Wells Fargo Names Michelle Lee Top East Coast Community Banking Exec

Michelle Lee, who had been the company's Northeast community banking chief, is a prime example of successful talent development at Wells Fargo.

Michelle Lee didn't plan on being a banker. Now, she's about to become one of the most influential bankers in the country.

Lee, currently the executive vice president and Northeast regional president at Wells Fargo, is moving from her Summit, N.J. base to Charlotte, N.C., where she will replace Laura Schulte as the company's head of community banking for the entire East Coast.

Schulte is retiring at the end of the year.

Lee started with Wachovia, now owned by Wells Fargo (No. 17 on the 2014 DiversityInc Top 50) 31 years ago, mainly as a way to appease her parents. Michelle Lee isn't an Ivy Leaguer. Her degree isn't in finance or accounting.

She graduated from the Boston Conservatory of Music with a degree in applied voice.

"From the age of 5, I never considered doing anything other than music. I think I was born singing. I had this great dramatic soprano voice and ended up going to Boston Conservatory," she told DiversityInc CEO Luke Visconti in a 2012 interview. "My mother is from Cleveland, my father from Blakely, Ga., and they came to my recitals and asked, "Why don't you think about teaching or something a little more conventional?" To get them off my back, I applied for a job at the bank. I thought that was a nice, respectable career. I started as a teller."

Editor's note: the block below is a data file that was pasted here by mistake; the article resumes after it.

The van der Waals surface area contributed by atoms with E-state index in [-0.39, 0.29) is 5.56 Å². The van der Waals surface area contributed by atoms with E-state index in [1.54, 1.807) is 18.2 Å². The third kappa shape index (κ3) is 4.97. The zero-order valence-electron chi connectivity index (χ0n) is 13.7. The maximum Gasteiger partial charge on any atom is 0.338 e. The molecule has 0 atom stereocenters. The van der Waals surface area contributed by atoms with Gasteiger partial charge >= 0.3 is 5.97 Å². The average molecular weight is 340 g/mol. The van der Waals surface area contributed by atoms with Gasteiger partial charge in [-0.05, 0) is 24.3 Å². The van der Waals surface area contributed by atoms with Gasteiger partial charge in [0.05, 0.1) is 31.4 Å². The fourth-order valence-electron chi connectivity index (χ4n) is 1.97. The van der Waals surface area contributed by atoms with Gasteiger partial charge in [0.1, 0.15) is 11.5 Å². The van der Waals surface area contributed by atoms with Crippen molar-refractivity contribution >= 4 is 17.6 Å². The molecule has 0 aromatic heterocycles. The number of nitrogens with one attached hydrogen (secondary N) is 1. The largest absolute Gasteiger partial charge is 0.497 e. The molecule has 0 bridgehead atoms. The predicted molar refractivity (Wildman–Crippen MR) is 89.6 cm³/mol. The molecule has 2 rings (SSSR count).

Lee soon found herself fascinated and began attending classes at the American Institute of Banking after work. Eventually, she fought through stereotypes and was accepted into the company's management-training program.

"I remember talking to my assistant manager. She's an African-American woman and she gave me an example of another really talented African-American woman who had applied for a similar program years before and didn't get into it," Lee recalled. "She said, 'I'm just trying to give you a reality check. They're never going to take a Black girl in that program.' I was accepted into the program. I was the only African American and probably was the only person who wasn't just out of college.

"There were probably 25 people in the class. They were all white men and women just graduating from Ivy League schools. I show up for class. I have on my very best Sunday dress. I'm in a royal-blue dress with flowers on it, and I walk into this class with this sea of dark navy, dark brown, dark gray suits. I knew immediately one of these things is not like the other."

Lee was hired as an assistant manager at a branch in a predominantly-Latino Newark, N.J. neighborhood and later promoted to a failing branch in East Orange, N.J., where nearly 90 percent of the population is Black.